Summary: The 3D system was a valuable tool for the analysis of neuronal function. The analysis of infected neurospheres confirmed specific modulation events observed in the 2D system, including DNA damage response activation. The efficiency of CAV-2 transduction in 3D neurons and the complementary modulation of genes involved in cell trafficking, suggest that this culture method should be exploited for further studying the neuronal trafficking processes following pathogen infections.

D2.3: Report of gene expression alterations induced by CAV-2, HAd5, AAV-5 and HIV-1 vectors in human glia and neurons

A notable effect of CAV-2 on neuronal cultures is the modulation of the DNA damage pathway. We analysed the genes modulated by CAV-2: BIRC5, BRCA2, FANCD2, MRE11, CHEK1, FAS, p53 and RAD51. The induction of RAD51, MAD2L1, BIRC5 and of FANCD2 was highlighted also by qPCR. Together, these data reinforce the principle of the significance of this pathway in the response to Ads, and suggest that, in a clinical perspective, it will have to be evaluated whether and to what extent viral vectors induce, through the activation of the DNA damage response, irreversible cellular toxicity. An aspect that was relevant in the analysis of vector toxicity in a clinical perspective is the evaluation of the immune response. This analysis is also expected to contribute to studies concerning the biology of neurons whose immune function is currently being determined. We thus evaluated the genes modulated by the four vectors in 2D neuronal cultures and identified commonly modulated probes like TLR3 and TLR4, CD44, CASP1 and HAS3. To support the reliability of the results obtained through chip analysis TLR3, TLR4, HAS3, IRF3 and CD44 modulation was quantified by qPCR. These genes were induced by CAV-2 infection suggesting that neurons can activate a response to pathogens, and this appears to occur even when the pathogen, as CAV-2, was attenuated. To evaluate the response of the second component of neurological tissue to viral vectors, we set up differentiation and infection conditions of glial cells. Consistent with poor CAV-2 transduction of the glia, qPCR analysis of single gene modulation showed that this cell type is not significantly affected by CAV-2 vectors under these conditions.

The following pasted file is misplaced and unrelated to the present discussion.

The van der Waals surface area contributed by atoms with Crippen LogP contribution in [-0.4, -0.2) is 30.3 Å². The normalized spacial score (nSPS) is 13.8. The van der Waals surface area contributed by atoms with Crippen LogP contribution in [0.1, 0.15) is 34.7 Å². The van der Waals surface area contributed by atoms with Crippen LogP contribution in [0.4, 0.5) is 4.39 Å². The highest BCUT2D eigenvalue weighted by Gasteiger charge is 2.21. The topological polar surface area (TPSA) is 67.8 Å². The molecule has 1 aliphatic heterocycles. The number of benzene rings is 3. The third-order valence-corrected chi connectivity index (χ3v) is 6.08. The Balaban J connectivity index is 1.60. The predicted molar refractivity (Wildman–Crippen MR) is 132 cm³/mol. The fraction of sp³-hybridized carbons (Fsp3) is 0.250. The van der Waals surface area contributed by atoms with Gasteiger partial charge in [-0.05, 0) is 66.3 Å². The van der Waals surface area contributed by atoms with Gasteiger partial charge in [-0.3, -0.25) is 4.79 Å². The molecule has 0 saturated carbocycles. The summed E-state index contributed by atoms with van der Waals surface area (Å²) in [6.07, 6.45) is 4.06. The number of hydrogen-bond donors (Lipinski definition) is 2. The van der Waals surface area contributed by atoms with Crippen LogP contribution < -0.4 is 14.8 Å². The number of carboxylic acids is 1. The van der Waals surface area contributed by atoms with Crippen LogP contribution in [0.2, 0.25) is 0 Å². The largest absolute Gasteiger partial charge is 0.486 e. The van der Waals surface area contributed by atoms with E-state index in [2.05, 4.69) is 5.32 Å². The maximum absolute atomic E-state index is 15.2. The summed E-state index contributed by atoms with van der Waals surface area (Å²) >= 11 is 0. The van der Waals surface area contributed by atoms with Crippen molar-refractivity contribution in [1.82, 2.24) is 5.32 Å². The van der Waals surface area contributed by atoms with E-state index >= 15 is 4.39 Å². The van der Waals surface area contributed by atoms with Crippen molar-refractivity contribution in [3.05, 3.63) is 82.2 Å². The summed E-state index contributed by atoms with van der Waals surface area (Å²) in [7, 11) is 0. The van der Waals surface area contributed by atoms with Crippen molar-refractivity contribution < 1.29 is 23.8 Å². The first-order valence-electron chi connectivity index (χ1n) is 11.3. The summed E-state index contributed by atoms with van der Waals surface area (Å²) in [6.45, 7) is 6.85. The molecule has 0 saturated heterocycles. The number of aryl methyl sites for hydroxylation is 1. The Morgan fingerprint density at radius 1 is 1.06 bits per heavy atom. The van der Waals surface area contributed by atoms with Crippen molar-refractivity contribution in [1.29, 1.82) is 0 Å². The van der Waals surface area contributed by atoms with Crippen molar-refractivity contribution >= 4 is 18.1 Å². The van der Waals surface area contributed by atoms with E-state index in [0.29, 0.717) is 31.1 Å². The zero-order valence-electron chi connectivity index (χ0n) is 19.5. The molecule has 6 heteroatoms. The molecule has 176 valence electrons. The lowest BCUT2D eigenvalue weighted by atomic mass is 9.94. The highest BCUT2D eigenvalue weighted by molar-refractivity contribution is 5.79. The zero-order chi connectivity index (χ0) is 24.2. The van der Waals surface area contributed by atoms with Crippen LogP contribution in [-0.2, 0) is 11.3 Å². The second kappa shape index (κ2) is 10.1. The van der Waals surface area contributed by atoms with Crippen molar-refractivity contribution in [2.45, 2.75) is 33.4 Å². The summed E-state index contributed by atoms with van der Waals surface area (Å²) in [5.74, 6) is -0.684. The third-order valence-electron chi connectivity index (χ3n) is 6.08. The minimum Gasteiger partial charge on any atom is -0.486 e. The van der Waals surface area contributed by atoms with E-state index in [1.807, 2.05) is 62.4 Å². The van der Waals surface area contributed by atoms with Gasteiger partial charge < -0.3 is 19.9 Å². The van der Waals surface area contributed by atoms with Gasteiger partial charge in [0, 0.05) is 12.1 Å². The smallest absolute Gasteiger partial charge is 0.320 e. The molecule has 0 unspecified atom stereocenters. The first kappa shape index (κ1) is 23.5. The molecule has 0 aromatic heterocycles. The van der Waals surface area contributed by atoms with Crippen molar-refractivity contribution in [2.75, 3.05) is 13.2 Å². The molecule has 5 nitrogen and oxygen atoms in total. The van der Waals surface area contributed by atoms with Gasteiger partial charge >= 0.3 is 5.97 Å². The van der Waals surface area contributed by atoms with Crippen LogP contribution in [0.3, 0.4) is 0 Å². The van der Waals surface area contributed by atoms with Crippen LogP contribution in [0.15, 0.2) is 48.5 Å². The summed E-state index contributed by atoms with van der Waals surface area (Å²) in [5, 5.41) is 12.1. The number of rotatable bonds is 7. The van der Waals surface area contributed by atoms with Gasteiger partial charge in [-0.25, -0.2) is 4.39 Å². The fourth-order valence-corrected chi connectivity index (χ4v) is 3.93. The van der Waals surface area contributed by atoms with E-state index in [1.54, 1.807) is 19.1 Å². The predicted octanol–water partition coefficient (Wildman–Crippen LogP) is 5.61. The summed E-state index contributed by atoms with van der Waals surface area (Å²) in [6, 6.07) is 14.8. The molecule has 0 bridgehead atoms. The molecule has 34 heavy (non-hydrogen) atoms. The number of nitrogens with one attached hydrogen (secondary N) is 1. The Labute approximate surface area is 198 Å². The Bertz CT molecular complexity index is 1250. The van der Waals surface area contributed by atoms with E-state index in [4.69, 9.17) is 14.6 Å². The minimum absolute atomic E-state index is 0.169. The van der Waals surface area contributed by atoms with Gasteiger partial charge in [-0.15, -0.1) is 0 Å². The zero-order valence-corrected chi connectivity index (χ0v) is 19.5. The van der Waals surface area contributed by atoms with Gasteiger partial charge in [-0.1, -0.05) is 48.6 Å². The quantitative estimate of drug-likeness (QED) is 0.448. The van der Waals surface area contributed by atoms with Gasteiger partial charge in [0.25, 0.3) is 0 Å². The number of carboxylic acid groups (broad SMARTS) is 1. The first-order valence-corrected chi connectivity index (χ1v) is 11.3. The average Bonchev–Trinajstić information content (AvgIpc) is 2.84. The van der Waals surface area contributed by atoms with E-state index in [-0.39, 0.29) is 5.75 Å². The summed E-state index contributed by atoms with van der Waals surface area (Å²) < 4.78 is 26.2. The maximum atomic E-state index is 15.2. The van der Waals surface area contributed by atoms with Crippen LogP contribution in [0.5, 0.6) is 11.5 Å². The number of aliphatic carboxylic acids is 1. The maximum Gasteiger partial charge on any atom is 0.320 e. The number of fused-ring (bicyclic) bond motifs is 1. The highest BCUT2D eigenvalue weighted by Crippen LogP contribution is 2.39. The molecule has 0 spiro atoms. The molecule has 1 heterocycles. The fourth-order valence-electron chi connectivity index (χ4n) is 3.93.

Summary: A detailed analysis of the transcripts modulated by CAV-2 in neurons showed, in the cluster of immune response, the upregulation of TLR 3 and TLR4 at the late time point, along with HAS3 (the enzyme involved in the synthesis of hyaluronan (HA)), CD44, (the HA receptor) and of IRF3. Taken together, these data suggest that CAV-2 induces the activation of gene program of antiviral innate immune response. CAV-2 induces as well a DNA damage pathway with the specific modulation of genes involved in ATM signalling (p21, BIRC5, MAD2L1) and in homologous recombination (FANCD2, RAD51). Glial cells are poorly transduced by CAV-2; consistently, the level of transcript modulation induced by CAV-2 was modest in these cells.

D2.4 Gene expression alterations induced in the primate brain
CAV-2 reaches the cell nucleus via retrograde axonal transport. To better understand the effects induced by the presence of HD-GFP in vivo, a transcriptomic study was performed in the brain of Microcebus murinus.

CAV-2 was introduced in the right caudate nucleus of 8 females Microcebus murinus. 2 periods were investigated for the transcriptome analyse: an acute (24 h) (4 animals) and a delayed time (28 days) postinjection (4 animals). The left caudate nucleus received the PBS vehicle. For controls, 4 animals were naïve for the virus. As the striatum receives synaptic terminals from different brain structures (cortex, SN, thalamus, contro-lateral side), we assayed changes in gene expression induced by HD-GFP in the striatum and in the frontal cortex. We compared the gene expression in the ipsilateral side with the controlateral side, and with non-injected brain samples using transcriptomic approach. Total RNA of each sample, extracted from the striatum and from the frontal cortex samples was prepared for hybridization with Affymetrix HG-133 Plus2 GeneChip. The data were normalized, converted digital intensity values were converted into cell intensity files using the Microarray Affymetrix Software 5.0 (MAS 5). MAS5 labels each transcript as 'present' (P) or 'absent' (A) by taking into account the average difference value calculated between the perfect match (PM) and the mismatch (MM) as detailed in the Affymetrix Genechip procedure (see http://www.Affymetrix.com online). A p-value was associated with the signal intensity. For each gene, the mean signal was calculated for each group. The overall rate of genes with the 'present' detection call was about 18%. Moreover, we noticed a lowest SD (6%) in all the samples studied suggesting a homogeneity of the gene expression. The procedure is described below. We detected 14,400 transcripts to analyze.

We used the significance analysis of microarray (SAM) to identify genes that were differentially expressed when comparing for a brain structure, the three groups together, right side versus left side versus control or when comparing the time after virus infection. Among the genes that presented changes in their expression, the most notable belonged to transcriptional regulation function, the cyotskeleton and synaptic transmission. In the striatum, these genes involved in immune response were detected (e.g. an overexpression for TNFRSF18 at 24 h and for HLAG, IGHM, IGLC2 at 28 days).